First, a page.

Rapid urbanization in Beijing
An unparalleled rate of urbanization in Beijing has some lamenting that the city has lost its soul.
In August Beijing will host the Olympic Games. China's leaders are looking forward to showing the world a modern face. They've been transforming the Chinese capital with a population of more than 17 million people. But they've paid less attention to maintaining a connection to its past.
The city has ancient roots, and a layout designed centuries ago, on a north-south axis, to curry the favor of heaven. The imperial city also had a strict social hierarchy, and strict rules for who could live in the capital.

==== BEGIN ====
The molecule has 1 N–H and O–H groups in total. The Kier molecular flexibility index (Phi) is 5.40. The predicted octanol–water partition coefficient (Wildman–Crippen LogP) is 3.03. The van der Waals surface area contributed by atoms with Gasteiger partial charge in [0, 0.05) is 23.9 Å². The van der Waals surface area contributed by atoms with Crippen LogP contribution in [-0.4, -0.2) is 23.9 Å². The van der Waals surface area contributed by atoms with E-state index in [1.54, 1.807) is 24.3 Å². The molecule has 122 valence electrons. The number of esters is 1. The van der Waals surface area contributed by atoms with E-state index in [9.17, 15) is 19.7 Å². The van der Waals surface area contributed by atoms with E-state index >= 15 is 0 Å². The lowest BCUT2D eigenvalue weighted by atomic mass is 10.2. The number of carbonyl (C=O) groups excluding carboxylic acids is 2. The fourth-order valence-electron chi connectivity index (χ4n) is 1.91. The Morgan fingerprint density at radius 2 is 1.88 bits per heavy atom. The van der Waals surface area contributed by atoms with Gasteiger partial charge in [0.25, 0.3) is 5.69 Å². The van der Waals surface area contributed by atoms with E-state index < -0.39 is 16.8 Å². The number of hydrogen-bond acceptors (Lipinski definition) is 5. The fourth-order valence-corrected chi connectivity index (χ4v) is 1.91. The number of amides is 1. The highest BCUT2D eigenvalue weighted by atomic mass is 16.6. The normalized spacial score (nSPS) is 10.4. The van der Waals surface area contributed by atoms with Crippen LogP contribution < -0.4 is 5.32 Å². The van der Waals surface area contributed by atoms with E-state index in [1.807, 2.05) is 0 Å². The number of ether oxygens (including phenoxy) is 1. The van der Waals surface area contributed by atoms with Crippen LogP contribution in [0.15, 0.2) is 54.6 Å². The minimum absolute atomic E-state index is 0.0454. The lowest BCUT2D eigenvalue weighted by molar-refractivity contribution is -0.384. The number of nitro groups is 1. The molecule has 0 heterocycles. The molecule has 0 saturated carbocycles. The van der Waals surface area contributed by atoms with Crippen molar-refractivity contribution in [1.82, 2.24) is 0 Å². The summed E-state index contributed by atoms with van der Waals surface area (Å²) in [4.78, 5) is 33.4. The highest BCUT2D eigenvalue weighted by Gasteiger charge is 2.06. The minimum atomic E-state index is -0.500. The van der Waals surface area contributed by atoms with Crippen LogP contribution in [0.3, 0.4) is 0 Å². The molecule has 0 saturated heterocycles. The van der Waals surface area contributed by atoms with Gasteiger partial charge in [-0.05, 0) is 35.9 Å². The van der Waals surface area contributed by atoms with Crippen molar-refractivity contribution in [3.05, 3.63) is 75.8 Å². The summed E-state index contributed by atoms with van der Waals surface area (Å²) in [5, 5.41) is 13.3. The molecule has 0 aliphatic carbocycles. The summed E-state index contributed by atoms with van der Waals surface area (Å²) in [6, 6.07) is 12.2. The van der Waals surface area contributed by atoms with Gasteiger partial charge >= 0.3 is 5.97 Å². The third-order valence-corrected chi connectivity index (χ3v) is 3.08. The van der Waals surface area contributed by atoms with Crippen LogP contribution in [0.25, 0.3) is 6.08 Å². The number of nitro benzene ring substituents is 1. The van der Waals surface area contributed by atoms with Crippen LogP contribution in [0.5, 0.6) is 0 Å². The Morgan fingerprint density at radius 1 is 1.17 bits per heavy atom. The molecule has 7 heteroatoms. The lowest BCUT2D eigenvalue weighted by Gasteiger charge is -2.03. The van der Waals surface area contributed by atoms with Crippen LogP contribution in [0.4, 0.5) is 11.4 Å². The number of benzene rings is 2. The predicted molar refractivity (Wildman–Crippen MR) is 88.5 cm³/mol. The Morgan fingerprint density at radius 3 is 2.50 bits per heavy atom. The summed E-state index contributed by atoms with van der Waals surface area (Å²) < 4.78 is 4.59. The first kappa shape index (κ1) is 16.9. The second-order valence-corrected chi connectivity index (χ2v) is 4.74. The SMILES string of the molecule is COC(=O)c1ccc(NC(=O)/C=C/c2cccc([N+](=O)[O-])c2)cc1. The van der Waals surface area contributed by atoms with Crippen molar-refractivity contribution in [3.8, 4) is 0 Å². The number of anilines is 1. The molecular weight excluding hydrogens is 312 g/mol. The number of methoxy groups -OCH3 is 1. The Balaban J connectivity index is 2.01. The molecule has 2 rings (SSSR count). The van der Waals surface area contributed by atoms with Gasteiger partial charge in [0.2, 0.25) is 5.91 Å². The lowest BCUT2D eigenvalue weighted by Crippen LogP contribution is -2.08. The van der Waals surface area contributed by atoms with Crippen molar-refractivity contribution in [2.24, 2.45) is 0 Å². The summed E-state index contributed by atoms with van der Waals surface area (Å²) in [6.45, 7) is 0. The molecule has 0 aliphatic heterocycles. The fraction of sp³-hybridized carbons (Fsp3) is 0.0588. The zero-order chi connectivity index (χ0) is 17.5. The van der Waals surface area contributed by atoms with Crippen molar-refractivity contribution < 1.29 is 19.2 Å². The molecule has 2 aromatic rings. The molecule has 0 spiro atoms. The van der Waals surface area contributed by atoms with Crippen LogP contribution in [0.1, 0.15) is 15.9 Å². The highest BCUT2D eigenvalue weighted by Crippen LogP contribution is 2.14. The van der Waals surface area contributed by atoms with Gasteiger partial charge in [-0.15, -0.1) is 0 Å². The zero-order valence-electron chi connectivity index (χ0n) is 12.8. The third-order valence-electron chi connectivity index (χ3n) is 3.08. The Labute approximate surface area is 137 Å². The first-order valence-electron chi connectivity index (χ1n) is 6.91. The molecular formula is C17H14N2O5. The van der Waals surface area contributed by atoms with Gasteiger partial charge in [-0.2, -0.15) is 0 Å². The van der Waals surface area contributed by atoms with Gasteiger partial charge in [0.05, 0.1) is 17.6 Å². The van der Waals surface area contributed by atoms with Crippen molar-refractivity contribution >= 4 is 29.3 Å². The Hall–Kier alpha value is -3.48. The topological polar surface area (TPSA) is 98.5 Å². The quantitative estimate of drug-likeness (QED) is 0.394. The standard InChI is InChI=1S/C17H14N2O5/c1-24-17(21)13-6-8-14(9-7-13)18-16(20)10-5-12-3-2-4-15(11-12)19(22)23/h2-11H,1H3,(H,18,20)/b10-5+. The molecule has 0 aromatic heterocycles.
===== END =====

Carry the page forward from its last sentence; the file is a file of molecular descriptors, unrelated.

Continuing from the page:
Mao Zedong tore down Beijing's ancient city walls, built factory complexes within the city, and subdivided courtyard homes, throwing strangers in with the families who'd lived there for generations.
But Beijing's biggest changes have come in the three decades since Mao died and economic reform started. They've only sped up since 2001, when Beijing won the right to host this year's Olympics.
China's rapid urbanization has some lamenting that Beijing has lost its soul because of urban growth and an unparalleled rate of urbanization.
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